Rebecca Pool asks: was 2017 the year that scholarly publishing let in open peer review?
Peer review forms the crux of good science, yet few would argue it works well.
Ensuring research quality, tracking down competent reviewers and avoiding peer review manipulation are just a few of the problems that have left many in scholarly publishing searching for a new way.
Enter open peer review; a transparent alternative that includes peer review reports being published alongside the research article. And from BioMed Central, PeerJ and F1000 Research to Springer Nature, Elsevier and The Royal Society, more and more publishers are taking part.
Andrew Preston, co-founder and chief executive of peer review service provider, Publons, recently acquired by Clarivate, reckons 2017 was the first year that he actually saw a marked shift towards transparent peer review. He points out how the 2017 Peer Review Week – focusing on transparency – was ‘remarkably bigger’ than past years, with the US-based Peer Review Congress also reflecting the enormous interest in peer review right now.
But, importantly, Preston also believes interest from industry’s traditional publishing heavyweights is on the rise. As he highlights: ‘We’re seeing a number of publishers talking publicly about the possibility of publishing reviews or allowing reviewers to sign their name to reviews now.
‘Elsevier, the largest publisher in the world, has been discussing a move towards transparent publishing for several years, and I think in the near future we will see more major publishers exploring similar [ventures],’ he adds. ‘Behind the scenes, a number of major publishers are now engaging with us to expand the scope of their transparent programmes... and these companies have shown particular interest in the last 12 months.’
Indeed, a little more than a year ago, Elsevier unveiled plans to add optional open peer review to its fleet of 2,500 journals by 2020. The company had initially published editor-selected peer review reports alongside articles in Agricultural and Forest Meteorology as early as 2012.
Positive reviewer feedback led to the ‘Open Peer Review pilot’ being rolled out across several additional titles in 2014, with reviewers having the choice to opt in. Resounding acceptance prompted the decision to scale up the scheme.
‘We surveyed 20 reviewers and 95 per cent said the availability of open peer review would not influence their decision to recommend rejecting or accepting an article,’ highlights Philippe Terheggen, managing director, journals, at Elsevier. ‘This is a very convincing, high number.’
Clearly the infrastructure challenges relating to large-scale open peer review roll-out are significant, but the company has already adapted Science Direct and its underlying production systems to host peer review reports. What’s more, it is currently updating its editorial and general peer review systems to process the reports, and expects to complete all required infrastructure changes by the end of 2019.
‘We will use our positive survey results to show our journal editors how beneficial open peer review can be, but we will not mandate it,’ emphasises Terheggen. ‘In some of our higher segment journals, such as The Lancet and Cell, we will be more cautious as [editors] have raised questions over its impact, but we are very excited.’
Indeed, across the board Terheggen is seeing interest in transparent peer review. Elsevier’s Open Peer Review pilot was trialled across an eclectic mix of journals, covering subjects from fracture mechanics and hydrology, to medicine and agriculture, with success in each discipline.
‘We see acceptance across all disciplines and other publishers are seeing the same picture,’ says Terheggen. ‘I really don’t see a lot of differentiation now and I also don’t see many risks. Open peer review provides an extra layer of information and context to research articles and this will help research.’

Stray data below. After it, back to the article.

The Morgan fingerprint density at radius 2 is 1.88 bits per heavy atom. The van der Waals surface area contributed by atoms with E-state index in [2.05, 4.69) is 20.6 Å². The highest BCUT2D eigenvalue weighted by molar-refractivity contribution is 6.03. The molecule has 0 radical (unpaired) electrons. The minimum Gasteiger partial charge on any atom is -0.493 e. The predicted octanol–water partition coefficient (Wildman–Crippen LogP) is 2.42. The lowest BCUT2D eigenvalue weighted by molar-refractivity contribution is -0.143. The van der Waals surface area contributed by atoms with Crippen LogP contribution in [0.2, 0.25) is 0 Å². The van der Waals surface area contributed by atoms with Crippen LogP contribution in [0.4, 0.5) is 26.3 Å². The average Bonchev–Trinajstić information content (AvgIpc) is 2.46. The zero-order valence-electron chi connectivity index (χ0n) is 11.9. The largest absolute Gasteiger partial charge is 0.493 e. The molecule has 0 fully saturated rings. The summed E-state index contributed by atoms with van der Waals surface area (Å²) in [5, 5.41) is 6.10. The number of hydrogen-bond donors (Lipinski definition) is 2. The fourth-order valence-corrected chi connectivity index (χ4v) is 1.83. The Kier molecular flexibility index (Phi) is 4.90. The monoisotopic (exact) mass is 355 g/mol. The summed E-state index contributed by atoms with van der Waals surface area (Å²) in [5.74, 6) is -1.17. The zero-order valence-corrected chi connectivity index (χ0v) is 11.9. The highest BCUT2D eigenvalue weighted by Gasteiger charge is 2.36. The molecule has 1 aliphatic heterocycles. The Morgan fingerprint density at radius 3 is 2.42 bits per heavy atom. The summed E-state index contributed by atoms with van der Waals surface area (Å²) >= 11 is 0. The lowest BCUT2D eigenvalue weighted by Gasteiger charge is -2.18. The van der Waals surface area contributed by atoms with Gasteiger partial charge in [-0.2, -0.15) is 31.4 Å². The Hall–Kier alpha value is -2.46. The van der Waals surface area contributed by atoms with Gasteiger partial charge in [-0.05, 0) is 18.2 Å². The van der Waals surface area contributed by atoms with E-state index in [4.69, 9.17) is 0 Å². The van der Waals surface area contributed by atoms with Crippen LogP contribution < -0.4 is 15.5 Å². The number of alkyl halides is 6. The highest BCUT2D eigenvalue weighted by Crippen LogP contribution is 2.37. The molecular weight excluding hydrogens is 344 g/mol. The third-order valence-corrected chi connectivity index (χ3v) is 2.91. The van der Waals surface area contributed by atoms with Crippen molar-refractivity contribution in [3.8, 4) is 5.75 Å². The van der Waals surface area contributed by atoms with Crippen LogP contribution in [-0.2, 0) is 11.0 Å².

Elsevier’s Philippe Terheggen feels open peer review is gaining more support
Clearly for Publons’ Preston, information is also very important to the peer review processes. As he highlights: ‘More transparency in the peer review process means that authors, reviewers, readers and funders can all make more informed decisions about a particular journal and its research,’ he says. ‘Publons will provide as much information as a journal is happy for us to provide, whether it’s an entirely open review or you can just see which of your colleagues are reviewing for that journal.’
‘We also make it possible for people to see if a journal has been endorsed for having a good peer review process,’ he adds. ‘We really want users to browse all of this information on Publons to get an idea of who in the community is engaging with a journal.’
A different tack
In September 2016, Springer Nature’s open access journal, BMC Psychology, decided to test the thorny issue of publication bias by withholding research results from peer reviewers in a randomised controlled results-free peer review trial. As part of this, selected reviewers did not to see the results, discussion and conclusion sections of manuscripts before deciding whether or not to accept these submitted articles.
As Katherine Button, from the University of Bath, a transparent research advocate told Research Information at the time: ‘The current system favours publication bias, as significant results are seen as more important by publishers, academics and the system in place that measures performance. Results-free peer review really isn’t a new idea but it hasn’t ever gained traction, which is odd, as it is such an easy win if it does serve to reduce this bias.’
Fast-forward to June 2017 and the first BMC Psychology article to undergo results-free peer review was published with positive feedback from the authors. Today, any author submitting an article to the journal can opt into results-free peer review. And, what’s more, industry developments suggest this flavour of peer review is gathering momentum.
Late last year Elsevier also started trialling ‘results-masked review’ in its Journal of Vocational Behaviour. In a similar vein to Springer Nature, the publisher hoped to level the playing field for research data and allow an article to be judged on the merits of its research questions and methodology, not its findings.
‘In the field of psychology, there was a call to increase the rigour of science; the intention was to improve the research, rather than the article,’ highlights Terheggen. ‘It was recognised that increasing the rigour of peer review would help, and results-masked review followed.’